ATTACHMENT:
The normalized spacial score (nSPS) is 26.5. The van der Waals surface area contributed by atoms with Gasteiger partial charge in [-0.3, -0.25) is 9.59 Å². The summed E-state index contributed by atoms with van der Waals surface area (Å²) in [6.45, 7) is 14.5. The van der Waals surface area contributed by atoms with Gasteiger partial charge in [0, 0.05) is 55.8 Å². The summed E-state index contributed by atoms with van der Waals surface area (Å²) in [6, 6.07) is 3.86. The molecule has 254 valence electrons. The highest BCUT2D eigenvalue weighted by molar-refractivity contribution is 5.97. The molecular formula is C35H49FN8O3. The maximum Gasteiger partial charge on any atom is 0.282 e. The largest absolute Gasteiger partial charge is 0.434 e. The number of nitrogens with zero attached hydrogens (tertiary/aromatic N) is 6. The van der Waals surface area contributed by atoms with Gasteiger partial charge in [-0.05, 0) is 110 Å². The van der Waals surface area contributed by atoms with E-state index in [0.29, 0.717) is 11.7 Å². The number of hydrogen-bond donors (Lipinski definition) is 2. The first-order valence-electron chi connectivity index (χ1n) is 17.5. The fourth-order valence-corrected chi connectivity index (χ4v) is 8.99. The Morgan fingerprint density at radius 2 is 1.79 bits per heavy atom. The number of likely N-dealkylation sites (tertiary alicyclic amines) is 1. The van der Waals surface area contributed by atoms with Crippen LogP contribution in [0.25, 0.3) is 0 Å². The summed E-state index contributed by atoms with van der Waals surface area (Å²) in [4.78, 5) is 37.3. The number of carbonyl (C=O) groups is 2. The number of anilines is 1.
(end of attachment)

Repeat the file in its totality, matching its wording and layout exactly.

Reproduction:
The normalized spacial score (nSPS) is 26.5. The van der Waals surface area contributed by atoms with Gasteiger partial charge in [-0.3, -0.25) is 9.59 Å². The summed E-state index contributed by atoms with van der Waals surface area (Å²) in [6.45, 7) is 14.5. The van der Waals surface area contributed by atoms with Gasteiger partial charge in [0, 0.05) is 55.8 Å². The summed E-state index contributed by atoms with van der Waals surface area (Å²) in [6, 6.07) is 3.86. The molecule has 254 valence electrons. The highest BCUT2D eigenvalue weighted by molar-refractivity contribution is 5.97. The molecular formula is C35H49FN8O3. The maximum Gasteiger partial charge on any atom is 0.282 e. The largest absolute Gasteiger partial charge is 0.434 e. The number of nitrogens with zero attached hydrogens (tertiary/aromatic N) is 6. The van der Waals surface area contributed by atoms with Gasteiger partial charge in [-0.05, 0) is 110 Å². The van der Waals surface area contributed by atoms with E-state index in [0.29, 0.717) is 11.7 Å². The number of hydrogen-bond donors (Lipinski definition) is 2. The first-order valence-electron chi connectivity index (χ1n) is 17.5. The fourth-order valence-corrected chi connectivity index (χ4v) is 8.99. The Morgan fingerprint density at radius 2 is 1.79 bits per heavy atom. The number of likely N-dealkylation sites (tertiary alicyclic amines) is 1. The van der Waals surface area contributed by atoms with Crippen LogP contribution in [0.25, 0.3) is 0 Å². The summed E-state index contributed by atoms with van der Waals surface area (Å²) in [4.78, 5) is 37.3. The number of carbonyl (C=O) groups is 2. The number of anilines is 1.